I did this one two years previously so was quite looking forward to running it again, although two years ago it had a different sponsor.
It is a chilly eight degrees on a July Winter’s morning and once again I find myself, with the family, in the event village for the Plenty Gorge trail run.
As with all the trail events in this series, there are three distances.
I chose to run the longest distance (17-18K) while the family opted for the shortest distance of 6-7K.
My training for this event has not been as frequent as I would of liked but in the week leading up to the run I got a couple of nice big runs in and most weeks I have been running a fast 5K with the Warrandyte River Runners.
In fact, on the Saturday before the run I set an new local PB with the river runners, taking my time (with them) down to sub 24mins.
The point to this is that although I have been lacking in the long endurance runs, my overall running is pretty good at the moment, my regular 5K races is keeping me quite nippy and the strength work in the gym is beginning to pay off.
SO I HAVE A STRATEGY
Burn through the first 5K, then settle in to a sub 6min/K pace for the rest of the race.
The burn part was partly to get a good strong start but to get ahead of the mob as the first 5K contains two tricky and narrow sections that tend to get congested.
Well, my strategy paid off and I managed to blast through the first section in less than 30 minutes and miss most of the heavy traffic.
THE CHALLENGING PART(S)
What makes this particular trail run a favourite of mine is that it is quite technical.
The 17K distance compels one to get around in about 1:40, decent 2 hour half marathon time and the initial 5K make that feel quite possible as there are wide sections where it is easy to pass people.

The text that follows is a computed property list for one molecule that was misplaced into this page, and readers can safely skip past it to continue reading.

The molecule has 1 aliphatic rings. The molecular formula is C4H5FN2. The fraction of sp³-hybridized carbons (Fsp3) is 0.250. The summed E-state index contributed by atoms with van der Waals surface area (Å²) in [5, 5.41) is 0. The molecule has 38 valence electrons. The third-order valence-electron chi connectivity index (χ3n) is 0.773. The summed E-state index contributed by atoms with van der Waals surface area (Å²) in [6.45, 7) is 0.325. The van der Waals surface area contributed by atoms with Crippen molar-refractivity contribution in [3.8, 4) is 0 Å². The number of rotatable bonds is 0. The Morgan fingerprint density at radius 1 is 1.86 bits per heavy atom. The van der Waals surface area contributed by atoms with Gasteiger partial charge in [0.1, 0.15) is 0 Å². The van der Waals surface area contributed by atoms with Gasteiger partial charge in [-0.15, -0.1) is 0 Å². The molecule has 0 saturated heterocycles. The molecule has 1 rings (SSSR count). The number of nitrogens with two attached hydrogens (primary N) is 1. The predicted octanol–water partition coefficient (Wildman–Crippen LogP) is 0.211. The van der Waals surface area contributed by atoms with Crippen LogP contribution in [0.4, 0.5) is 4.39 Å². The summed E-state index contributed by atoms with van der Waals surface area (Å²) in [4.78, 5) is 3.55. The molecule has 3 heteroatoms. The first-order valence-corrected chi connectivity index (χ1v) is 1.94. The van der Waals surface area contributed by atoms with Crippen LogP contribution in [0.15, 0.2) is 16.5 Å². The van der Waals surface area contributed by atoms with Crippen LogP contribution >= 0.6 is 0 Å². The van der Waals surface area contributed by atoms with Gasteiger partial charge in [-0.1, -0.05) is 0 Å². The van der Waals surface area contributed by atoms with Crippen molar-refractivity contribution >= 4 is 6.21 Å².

However, the course is predominantly single track with undulation and your time is split evenly between either descending into a gorge for a river crossing, climbing out of a gorge with wet feet or hacking your way along some very rocky single tracks chocker with undulation and switchbacks.
Between 9 and 10Ks in to the long course, you find yourself in the company of middle and short distance runners as all three course share this section.
After cutting along the side of a hill, with some spectacular views of the gorge below, you momentarily descend before starting a short sharp climb up to the main fire track where the long course people take a left and head away from the finish to begin their extra loop.
The initial downward section is a nice change, it is wide and fairly easy on the feet but the two-way arrow signs remind us all that we will be coming back up this hill towards the end.
THE LONG LOOP
The next 6-7K is what makes this course so fun. Already tired from the previous distance covered and with freshly wetted feet, we are presented with a large section of muddy single track and hills that seems to pop out of nowhere.
I had actually forgotten about a lot of the hills and whilst talking to one of the other trail runners after the second drinks stop I commented:
“It’s all good. The worst is over now”
Only to have to shout back to the runner at the 16K mark:
“I’m sorry. I totally forgot about this hill”
A very sharp climb of about 30 meters of ascent up a 22% Gradient which has your thighs screaming about half way up.
That last (proper) hill – that 22% job – is the worst of it and the final ascent up the fire track to the finish is relatively easy in comparison.
My finish time is about what I did when I ran this two years ago.
I trained more for the run in 2014 but I am a stronger, faster and more consistent runner this year so I think my time reflect a lack of training more than anything else.
My grail time for this course is sub 2 hour, maybe 1:40 if i can get the endurance and trail strength.
Given my new permanent digs in the hilly Eastern Suburbs of Melbourne I think I am in a good location to meet my training requirements for 2017.